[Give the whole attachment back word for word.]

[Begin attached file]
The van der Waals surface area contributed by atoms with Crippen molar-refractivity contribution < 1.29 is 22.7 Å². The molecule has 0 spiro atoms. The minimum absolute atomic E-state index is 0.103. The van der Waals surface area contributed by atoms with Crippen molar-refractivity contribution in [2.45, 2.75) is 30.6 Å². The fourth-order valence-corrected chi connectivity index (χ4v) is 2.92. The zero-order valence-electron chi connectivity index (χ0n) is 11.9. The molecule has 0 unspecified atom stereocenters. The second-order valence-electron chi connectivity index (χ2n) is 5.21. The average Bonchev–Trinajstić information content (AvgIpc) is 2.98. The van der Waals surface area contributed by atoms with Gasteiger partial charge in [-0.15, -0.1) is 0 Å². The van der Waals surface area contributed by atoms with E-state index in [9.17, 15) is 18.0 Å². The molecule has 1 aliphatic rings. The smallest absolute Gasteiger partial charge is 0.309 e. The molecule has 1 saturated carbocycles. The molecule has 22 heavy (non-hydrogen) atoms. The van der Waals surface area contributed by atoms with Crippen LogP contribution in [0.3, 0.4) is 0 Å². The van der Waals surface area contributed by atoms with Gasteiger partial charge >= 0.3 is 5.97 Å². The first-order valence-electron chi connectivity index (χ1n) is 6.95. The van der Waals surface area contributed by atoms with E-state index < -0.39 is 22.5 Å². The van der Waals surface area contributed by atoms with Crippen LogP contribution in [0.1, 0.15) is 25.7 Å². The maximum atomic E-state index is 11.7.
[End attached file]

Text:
The van der Waals surface area contributed by atoms with Crippen molar-refractivity contribution < 1.29 is 22.7 Å². The molecule has 0 spiro atoms. The minimum absolute atomic E-state index is 0.103. The van der Waals surface area contributed by atoms with Crippen molar-refractivity contribution in [2.45, 2.75) is 30.6 Å². The fourth-order valence-corrected chi connectivity index (χ4v) is 2.92. The zero-order valence-electron chi connectivity index (χ0n) is 11.9. The molecule has 0 unspecified atom stereocenters. The second-order valence-electron chi connectivity index (χ2n) is 5.21. The average Bonchev–Trinajstić information content (AvgIpc) is 2.98. The van der Waals surface area contributed by atoms with Gasteiger partial charge in [-0.15, -0.1) is 0 Å². The van der Waals surface area contributed by atoms with E-state index in [9.17, 15) is 18.0 Å². The molecule has 1 aliphatic rings. The smallest absolute Gasteiger partial charge is 0.309 e. The molecule has 1 saturated carbocycles. The molecule has 22 heavy (non-hydrogen) atoms. The van der Waals surface area contributed by atoms with Crippen LogP contribution in [0.3, 0.4) is 0 Å². The van der Waals surface area contributed by atoms with Gasteiger partial charge >= 0.3 is 5.97 Å². The first-order valence-electron chi connectivity index (χ1n) is 6.95. The van der Waals surface area contributed by atoms with E-state index < -0.39 is 22.5 Å². The van der Waals surface area contributed by atoms with Crippen LogP contribution in [0.1, 0.15) is 25.7 Å². The maximum atomic E-state index is 11.7.